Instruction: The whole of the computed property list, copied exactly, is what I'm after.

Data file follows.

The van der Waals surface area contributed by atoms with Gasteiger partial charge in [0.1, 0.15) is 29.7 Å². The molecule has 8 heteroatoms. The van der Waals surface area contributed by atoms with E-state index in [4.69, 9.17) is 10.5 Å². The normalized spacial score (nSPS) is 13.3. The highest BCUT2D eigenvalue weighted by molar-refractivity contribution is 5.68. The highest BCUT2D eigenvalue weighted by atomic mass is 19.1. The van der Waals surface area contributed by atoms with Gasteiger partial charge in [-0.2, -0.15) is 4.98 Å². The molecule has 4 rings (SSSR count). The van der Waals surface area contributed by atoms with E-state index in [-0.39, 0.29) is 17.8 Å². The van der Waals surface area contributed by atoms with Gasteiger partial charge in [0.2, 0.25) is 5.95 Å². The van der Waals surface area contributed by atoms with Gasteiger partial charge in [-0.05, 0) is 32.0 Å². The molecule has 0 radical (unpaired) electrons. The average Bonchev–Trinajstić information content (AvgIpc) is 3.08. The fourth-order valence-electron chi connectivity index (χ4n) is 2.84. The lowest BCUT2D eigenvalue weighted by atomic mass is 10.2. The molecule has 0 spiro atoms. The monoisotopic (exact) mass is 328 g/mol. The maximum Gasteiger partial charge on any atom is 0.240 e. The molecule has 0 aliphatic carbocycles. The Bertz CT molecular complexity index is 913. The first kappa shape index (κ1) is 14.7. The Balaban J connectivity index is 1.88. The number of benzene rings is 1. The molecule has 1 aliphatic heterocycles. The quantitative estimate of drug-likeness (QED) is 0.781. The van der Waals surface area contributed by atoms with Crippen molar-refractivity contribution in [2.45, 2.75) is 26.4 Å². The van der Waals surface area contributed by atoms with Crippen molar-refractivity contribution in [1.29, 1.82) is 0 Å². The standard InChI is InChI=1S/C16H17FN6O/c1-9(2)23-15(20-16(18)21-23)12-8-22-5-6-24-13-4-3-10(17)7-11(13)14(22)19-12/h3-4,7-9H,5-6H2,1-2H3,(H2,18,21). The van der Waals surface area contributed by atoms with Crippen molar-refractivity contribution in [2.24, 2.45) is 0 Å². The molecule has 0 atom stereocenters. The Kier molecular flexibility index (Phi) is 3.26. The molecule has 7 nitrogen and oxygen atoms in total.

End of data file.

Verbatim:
The van der Waals surface area contributed by atoms with Gasteiger partial charge in [0.1, 0.15) is 29.7 Å². The molecule has 8 heteroatoms. The van der Waals surface area contributed by atoms with E-state index in [4.69, 9.17) is 10.5 Å². The normalized spacial score (nSPS) is 13.3. The highest BCUT2D eigenvalue weighted by molar-refractivity contribution is 5.68. The highest BCUT2D eigenvalue weighted by atomic mass is 19.1. The van der Waals surface area contributed by atoms with Gasteiger partial charge in [-0.2, -0.15) is 4.98 Å². The molecule has 4 rings (SSSR count). The van der Waals surface area contributed by atoms with E-state index in [-0.39, 0.29) is 17.8 Å². The van der Waals surface area contributed by atoms with Gasteiger partial charge in [0.2, 0.25) is 5.95 Å². The van der Waals surface area contributed by atoms with Gasteiger partial charge in [-0.05, 0) is 32.0 Å². The molecule has 0 radical (unpaired) electrons. The average Bonchev–Trinajstić information content (AvgIpc) is 3.08. The fourth-order valence-electron chi connectivity index (χ4n) is 2.84. The lowest BCUT2D eigenvalue weighted by atomic mass is 10.2. The molecule has 0 spiro atoms. The monoisotopic (exact) mass is 328 g/mol. The maximum Gasteiger partial charge on any atom is 0.240 e. The molecule has 0 aliphatic carbocycles. The Bertz CT molecular complexity index is 913. The first kappa shape index (κ1) is 14.7. The Balaban J connectivity index is 1.88. The number of benzene rings is 1. The molecule has 1 aliphatic heterocycles. The quantitative estimate of drug-likeness (QED) is 0.781. The van der Waals surface area contributed by atoms with Crippen molar-refractivity contribution in [2.45, 2.75) is 26.4 Å². The van der Waals surface area contributed by atoms with Crippen molar-refractivity contribution in [1.29, 1.82) is 0 Å². The standard InChI is InChI=1S/C16H17FN6O/c1-9(2)23-15(20-16(18)21-23)12-8-22-5-6-24-13-4-3-10(17)7-11(13)14(22)19-12/h3-4,7-9H,5-6H2,1-2H3,(H2,18,21). The van der Waals surface area contributed by atoms with Crippen molar-refractivity contribution in [2.24, 2.45) is 0 Å². The molecule has 0 atom stereocenters. The Kier molecular flexibility index (Phi) is 3.26. The molecule has 7 nitrogen and oxygen atoms in total.